This case involves a male journalist who went to a local facility to receive immunizations before traveling abroad for work. A senior member of the facility staff mistakingly administered an anthrax vaccine and allegedly administered a significantly larger dose than what would be recommended. After receiving the vaccination, he fainted and began to convulse. The staff managed his care and he recovered in the emergency room. While on his trip abroad, the patient became increasingly lethargic and needed to return home. Upon his return, he was diagnosed with chronic fatigue syndrome. It was alleged that the anthrax vaccine caused the journalist to suffer from CFS. An infectious disease expert familiar with this condition was sought to review the case.
Question(s) For Expert Witness
- 1. When is it appropriate to give the anthrax vaccination? What is the appropriate dosage?
- 2. What are the possible adverse effects of over vaccination?
Expert Witness Response E-139356
My specialty is infectious diseases and the experience I have with vaccines and any potential complications is working in the industry at a large pharmaceutical company, where they manufacture a number of vaccines. I am pro-vaccination and my experience is learning a lot about vaccine and reactions, and affecting the adolescent age group. Experience in launch of HPV vaccine in adolescents – we have many reports of fainting and seizure-like activity. My initial thought was that it was not a true seizure response but could have been a vaso vagal response, and what one thinks promoted this specific response.
Most practitioners would not have experience with anthrax vaccine in particular, and I have no idea how someone would have received this by accident. This is more of a military vaccine. I don’t know too many civilian physicians who would have experience and routine travel clinics would not have experience with this. Normally when testing and developing they do dose ranging and we want to see what gives the best immune response and make sure we don’t give too high or low a response. Ultimately the design sent to market has a lower dose to make sure it is safe. My suggestion is to get from the manufacturer what concentrations have been studied to determine dosage – they might have studies that show that level of dose is potential safe or otherwise.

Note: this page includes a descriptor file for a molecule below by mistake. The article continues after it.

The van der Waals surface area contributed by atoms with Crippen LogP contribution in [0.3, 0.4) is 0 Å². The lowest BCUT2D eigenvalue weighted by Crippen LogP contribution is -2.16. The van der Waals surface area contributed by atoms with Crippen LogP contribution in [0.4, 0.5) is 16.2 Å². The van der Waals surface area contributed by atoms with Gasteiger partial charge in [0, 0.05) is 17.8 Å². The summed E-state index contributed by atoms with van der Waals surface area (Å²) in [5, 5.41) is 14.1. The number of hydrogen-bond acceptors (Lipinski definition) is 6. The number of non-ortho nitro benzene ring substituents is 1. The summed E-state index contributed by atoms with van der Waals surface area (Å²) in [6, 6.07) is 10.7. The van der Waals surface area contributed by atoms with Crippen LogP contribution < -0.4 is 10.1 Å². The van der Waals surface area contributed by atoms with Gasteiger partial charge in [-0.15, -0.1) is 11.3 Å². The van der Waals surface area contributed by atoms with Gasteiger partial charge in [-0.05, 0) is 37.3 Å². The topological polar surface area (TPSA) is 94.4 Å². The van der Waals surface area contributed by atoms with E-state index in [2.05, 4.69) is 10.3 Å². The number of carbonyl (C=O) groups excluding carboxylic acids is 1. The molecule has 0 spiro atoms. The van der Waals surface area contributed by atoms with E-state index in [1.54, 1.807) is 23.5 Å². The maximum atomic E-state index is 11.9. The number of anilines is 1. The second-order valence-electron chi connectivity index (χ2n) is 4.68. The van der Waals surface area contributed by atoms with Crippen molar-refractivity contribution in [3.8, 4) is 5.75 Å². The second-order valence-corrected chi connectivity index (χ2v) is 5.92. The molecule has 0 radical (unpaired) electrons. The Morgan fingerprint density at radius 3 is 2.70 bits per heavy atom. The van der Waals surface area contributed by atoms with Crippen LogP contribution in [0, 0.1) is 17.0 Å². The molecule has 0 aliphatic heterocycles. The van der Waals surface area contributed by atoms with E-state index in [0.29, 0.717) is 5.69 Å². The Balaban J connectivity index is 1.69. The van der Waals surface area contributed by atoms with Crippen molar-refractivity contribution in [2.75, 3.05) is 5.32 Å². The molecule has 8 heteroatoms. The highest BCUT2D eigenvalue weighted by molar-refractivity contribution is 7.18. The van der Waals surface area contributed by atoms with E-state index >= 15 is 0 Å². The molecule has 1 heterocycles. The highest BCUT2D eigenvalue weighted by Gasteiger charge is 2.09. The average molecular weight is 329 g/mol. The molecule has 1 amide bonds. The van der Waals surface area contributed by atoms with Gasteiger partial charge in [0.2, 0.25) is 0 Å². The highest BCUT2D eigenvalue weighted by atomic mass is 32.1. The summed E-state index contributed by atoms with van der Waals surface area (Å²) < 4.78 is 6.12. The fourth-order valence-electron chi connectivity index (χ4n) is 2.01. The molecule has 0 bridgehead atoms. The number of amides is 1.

I always roll my eyes when people say chronic fatigue. On occasion, it’s possible to have a detrimental response. Many patients come to me with a diagnosis or a misdiagnosis of chronic fatigue. It’s a grab bag category because there are no hard and fast rules about it. CDC has tried to refine it to make it more credible. A few decades ago where many people were saying they had CFS the way people say they are gluten free – it was trendy to say you had it. There is not one thing people can put their finger on and then say they have CFS. I have seen in my entire career 2 cases where I actually believed people had a dramatic fatiguing illness. Is those cases it was a viral infection that set people off. People were normal, no underlying conditions. CFS is so vague and trendy. In package inserts for anthrax, fatigue is listed as an issue, but this is not chronic fatigue.
Expert Witness Response E-138842
My expertise is in infectious diseases and vaccine development. I have published and lectured on vaccine efficacy for several viral diseases, but not for anthrax. I do have one publication on anthrax disease, but not in a vaccination setting. Common symptoms of anthrax vaccination are pain, soreness, redness, swelling, and itching at the injection site. Fever, muscle pain, headaches, and short-lived fatigue are also common symptoms. This is a very complex situation. Most of the anthrax vaccine data are from adults, so little is known about the effect of the vaccine. Also, the route of vaccination (intramuscular or subcutaneous) matters in what side effects occur, as does the dose. Other pertinent information would be the medical history of the patient, and if other vaccines were administered at the same time. There have been connections made between the anthrax vaccine and chronic fatigue syndrome, but there are not proven scientifically. On one hand, there are some rulings by the veteran’s administration that patients suffering from chronic fatigue syndrome after receiving the anthrax vaccine are entitled to service connection. Additionally, there are some studies suggesting a link between anthrax vaccination and Gulf War Syndrome, which has some similar symptoms as chronic fatigue syndrome. However, there are more studies that have not found a link. Overall, there are no proven links between anthrax vaccination and chronic fatigue syndrome, but I think it’s fair to say further research is necessary. Additional information on the patient would be useful in this case.